As far as mortgages are concerned, advisers have a clear role in reducing unsuccessful mortgage applications (with the resultant damage to creditworthiness), as well as being able to understand and explain the shortfalls inherent in any product. The freedom to explore the market is naturally beneficial. The problem, of course, is to enable such advice on a large scale without financial detriment to the client.

  5. Back in the 70s I had one choice of mortgage with one lender who had a friendly branch manager.

    I didn’t want advice, I just wanted the keys to the door.

    Under the MMR I wouldn’t have got that mortgage, I have never ever missed a mortgage payment despite not fitting the credit scoring systems the lenders use nowadays.

    Today’s market is quite different, each lender has a dazzling array of mortgages and NONE of the are ‘advised sales’ which means no combacks or compo.

    I’m with David Carter on this but I would go one further, the prospective mortgagee needs to be counselled on what is a committment he or she may not be capable of undertaking for the long term but is blinded by the prospect of vast wealth in future.

  6. Dermot Brannigan 3rd February 2011 at 1:08 pm

    I read this first thing this morning, and am still struggling for a reason as to why it would be a good idea.
    What is wrong with being responsible for the decisions you make?
    I reckon the real reason is along the lines of – if you buy the product yourself, there’s no comeback, but if you buy it through someone else then you can sting them for any compensation.

    I suggest it has been thought about in the guise of ‘consumer protection’, but if the liability is now switched all onto the adviser, then how is the consumer protected if the costs of purchase have gone up, or that too many advisers are going out of business because they can’t afford the compensation payouts?

    So if it applies to FTB’s, what happens if just one of the couple is an FTB?

    I would only ever think this was worth bringing in if you could be sure of the quality of mortgage advice, and that’s still not the case today.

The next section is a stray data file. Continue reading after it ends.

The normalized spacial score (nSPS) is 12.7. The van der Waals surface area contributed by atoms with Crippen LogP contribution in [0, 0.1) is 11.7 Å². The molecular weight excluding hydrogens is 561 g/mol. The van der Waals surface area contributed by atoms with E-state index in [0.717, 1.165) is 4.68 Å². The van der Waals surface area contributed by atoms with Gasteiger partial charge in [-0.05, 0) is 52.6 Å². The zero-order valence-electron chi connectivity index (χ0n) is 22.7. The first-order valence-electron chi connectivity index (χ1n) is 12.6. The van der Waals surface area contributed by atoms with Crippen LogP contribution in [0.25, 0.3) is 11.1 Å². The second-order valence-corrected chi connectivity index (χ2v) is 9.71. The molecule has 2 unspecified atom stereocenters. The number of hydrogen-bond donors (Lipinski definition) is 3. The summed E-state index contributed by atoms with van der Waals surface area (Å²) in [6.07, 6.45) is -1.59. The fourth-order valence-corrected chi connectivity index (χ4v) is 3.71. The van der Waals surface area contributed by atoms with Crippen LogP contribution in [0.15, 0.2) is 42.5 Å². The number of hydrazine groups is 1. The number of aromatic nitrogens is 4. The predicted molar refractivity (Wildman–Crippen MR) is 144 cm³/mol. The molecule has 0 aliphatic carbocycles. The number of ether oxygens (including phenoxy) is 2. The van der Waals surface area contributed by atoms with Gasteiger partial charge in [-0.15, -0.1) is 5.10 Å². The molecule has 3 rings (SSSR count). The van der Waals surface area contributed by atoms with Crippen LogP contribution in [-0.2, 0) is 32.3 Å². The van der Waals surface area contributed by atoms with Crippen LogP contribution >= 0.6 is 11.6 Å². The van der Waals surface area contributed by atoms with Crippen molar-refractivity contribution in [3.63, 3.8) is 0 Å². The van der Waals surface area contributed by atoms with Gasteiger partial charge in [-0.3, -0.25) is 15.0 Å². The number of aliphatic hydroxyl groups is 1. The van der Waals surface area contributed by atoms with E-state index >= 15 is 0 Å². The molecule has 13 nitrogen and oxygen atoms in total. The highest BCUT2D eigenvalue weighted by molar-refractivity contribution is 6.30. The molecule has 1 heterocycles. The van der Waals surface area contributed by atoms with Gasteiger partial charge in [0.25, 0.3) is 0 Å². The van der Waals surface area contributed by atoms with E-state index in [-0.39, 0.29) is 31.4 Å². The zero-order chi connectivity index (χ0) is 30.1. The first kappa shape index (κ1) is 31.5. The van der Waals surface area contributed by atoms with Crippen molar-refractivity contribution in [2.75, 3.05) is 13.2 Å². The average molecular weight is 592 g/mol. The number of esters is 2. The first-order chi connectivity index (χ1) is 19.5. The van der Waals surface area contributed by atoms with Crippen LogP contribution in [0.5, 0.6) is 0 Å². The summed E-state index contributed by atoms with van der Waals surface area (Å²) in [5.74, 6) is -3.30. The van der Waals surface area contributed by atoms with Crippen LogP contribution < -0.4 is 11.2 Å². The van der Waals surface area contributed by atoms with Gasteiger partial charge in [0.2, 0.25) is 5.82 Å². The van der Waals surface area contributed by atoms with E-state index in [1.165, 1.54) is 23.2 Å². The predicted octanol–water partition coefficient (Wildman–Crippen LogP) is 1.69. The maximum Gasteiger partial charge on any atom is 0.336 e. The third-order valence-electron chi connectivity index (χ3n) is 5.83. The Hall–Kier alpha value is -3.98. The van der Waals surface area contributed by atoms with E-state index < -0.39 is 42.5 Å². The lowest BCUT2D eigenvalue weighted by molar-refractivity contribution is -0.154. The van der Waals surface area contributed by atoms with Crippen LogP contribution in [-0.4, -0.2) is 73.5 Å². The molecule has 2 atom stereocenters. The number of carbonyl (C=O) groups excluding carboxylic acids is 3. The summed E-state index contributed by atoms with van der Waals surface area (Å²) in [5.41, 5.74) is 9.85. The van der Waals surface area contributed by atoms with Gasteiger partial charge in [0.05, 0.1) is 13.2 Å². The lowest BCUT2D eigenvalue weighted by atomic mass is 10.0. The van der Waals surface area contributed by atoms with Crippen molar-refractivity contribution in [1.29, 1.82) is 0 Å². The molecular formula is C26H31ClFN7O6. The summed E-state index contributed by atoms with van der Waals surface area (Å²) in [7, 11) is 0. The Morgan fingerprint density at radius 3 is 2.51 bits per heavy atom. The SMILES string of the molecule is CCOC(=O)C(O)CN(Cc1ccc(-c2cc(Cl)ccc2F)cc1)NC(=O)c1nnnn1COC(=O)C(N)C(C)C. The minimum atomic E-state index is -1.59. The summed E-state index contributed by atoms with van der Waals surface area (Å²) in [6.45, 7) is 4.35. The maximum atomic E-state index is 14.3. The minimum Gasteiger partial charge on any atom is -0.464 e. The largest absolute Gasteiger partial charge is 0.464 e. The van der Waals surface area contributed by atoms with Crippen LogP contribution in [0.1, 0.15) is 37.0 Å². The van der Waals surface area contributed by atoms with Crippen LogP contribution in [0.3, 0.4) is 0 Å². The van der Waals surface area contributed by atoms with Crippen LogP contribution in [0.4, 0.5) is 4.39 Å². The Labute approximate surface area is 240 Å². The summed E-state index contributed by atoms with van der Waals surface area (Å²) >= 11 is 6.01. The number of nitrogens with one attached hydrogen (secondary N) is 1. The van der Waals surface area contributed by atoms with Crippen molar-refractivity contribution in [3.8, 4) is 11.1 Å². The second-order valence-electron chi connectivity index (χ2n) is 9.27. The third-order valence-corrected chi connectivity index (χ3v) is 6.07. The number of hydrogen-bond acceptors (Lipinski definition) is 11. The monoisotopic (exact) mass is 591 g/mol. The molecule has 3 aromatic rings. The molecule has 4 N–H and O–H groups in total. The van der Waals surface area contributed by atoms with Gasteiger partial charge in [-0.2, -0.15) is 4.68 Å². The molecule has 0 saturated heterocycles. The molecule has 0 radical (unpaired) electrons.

The only section of society it should be brought in for is the over 60’s. Independent legal advice is compulsory for most of the lending options for that age bracket, and so should independent financial advice.

  7. All mortgage sales must be sold on an advised basis.We as an industry must press the FSA and our Mps to stop the Non Advised sales of mortgages by Non Qualified sales staff in banks ans Building societies
    Mike Fitzgerald The EMBA Group ltd

  8. Yes, but you can’t save people from themselves.

    And if I want to raise a mortgage without taking advice, that’s my prerogative and it’s a breach of my human rights to tell me I can’t have it, provided someone is prepared to lend to me.

  9. Avenue & Co Private Finance 4th February 2011 at 8:26 am

    Mortgages are a simple product, you dont need to be a rocket scientist to find a suitable one, however most consumers are not aware of the type of products and the options. Recently I placed a large offset deal for a client with £275k in savings, he didnt know how they worked and from wanting a 2 yr fix traditional, he went for a 5 yr offset after understanding the product. Thats the difference a good broker can make, good advice and a thorough independent advisory service cost him only £350 fee, and hundreds of thousands in interest costs.